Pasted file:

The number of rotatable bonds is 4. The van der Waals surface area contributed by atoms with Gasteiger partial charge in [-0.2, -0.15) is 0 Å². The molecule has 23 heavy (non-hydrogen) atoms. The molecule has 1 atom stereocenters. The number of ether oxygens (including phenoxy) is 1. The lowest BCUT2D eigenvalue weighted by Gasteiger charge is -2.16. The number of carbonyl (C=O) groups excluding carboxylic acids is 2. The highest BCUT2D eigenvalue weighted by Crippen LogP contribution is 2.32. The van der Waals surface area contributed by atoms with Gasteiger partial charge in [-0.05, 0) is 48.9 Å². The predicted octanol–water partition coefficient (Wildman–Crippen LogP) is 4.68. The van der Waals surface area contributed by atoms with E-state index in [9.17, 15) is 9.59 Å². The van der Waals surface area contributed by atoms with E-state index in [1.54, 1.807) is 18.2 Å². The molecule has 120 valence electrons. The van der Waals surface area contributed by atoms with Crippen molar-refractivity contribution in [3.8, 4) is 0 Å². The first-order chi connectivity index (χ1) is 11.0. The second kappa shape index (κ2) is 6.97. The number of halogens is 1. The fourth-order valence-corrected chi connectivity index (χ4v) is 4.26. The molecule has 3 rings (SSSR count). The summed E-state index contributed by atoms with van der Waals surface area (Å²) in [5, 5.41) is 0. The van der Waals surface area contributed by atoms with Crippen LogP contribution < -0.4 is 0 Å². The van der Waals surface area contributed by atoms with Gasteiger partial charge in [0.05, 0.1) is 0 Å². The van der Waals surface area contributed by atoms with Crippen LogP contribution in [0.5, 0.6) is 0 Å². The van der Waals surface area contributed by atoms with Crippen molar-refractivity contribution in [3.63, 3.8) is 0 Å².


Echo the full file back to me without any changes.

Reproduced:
The number of rotatable bonds is 4. The van der Waals surface area contributed by atoms with Gasteiger partial charge in [-0.2, -0.15) is 0 Å². The molecule has 23 heavy (non-hydrogen) atoms. The molecule has 1 atom stereocenters. The number of ether oxygens (including phenoxy) is 1. The lowest BCUT2D eigenvalue weighted by Gasteiger charge is -2.16. The number of carbonyl (C=O) groups excluding carboxylic acids is 2. The highest BCUT2D eigenvalue weighted by Crippen LogP contribution is 2.32. The van der Waals surface area contributed by atoms with Gasteiger partial charge in [-0.05, 0) is 48.9 Å². The predicted octanol–water partition coefficient (Wildman–Crippen LogP) is 4.68. The van der Waals surface area contributed by atoms with E-state index in [9.17, 15) is 9.59 Å². The van der Waals surface area contributed by atoms with E-state index in [1.54, 1.807) is 18.2 Å². The molecule has 120 valence electrons. The van der Waals surface area contributed by atoms with Crippen molar-refractivity contribution in [3.8, 4) is 0 Å². The first-order chi connectivity index (χ1) is 11.0. The second kappa shape index (κ2) is 6.97. The number of halogens is 1. The fourth-order valence-corrected chi connectivity index (χ4v) is 4.26. The molecule has 3 rings (SSSR count). The summed E-state index contributed by atoms with van der Waals surface area (Å²) in [5, 5.41) is 0. The van der Waals surface area contributed by atoms with Crippen LogP contribution < -0.4 is 0 Å². The van der Waals surface area contributed by atoms with Gasteiger partial charge in [0.05, 0.1) is 0 Å². The van der Waals surface area contributed by atoms with Crippen LogP contribution in [0.5, 0.6) is 0 Å². The van der Waals surface area contributed by atoms with Crippen molar-refractivity contribution in [3.63, 3.8) is 0 Å².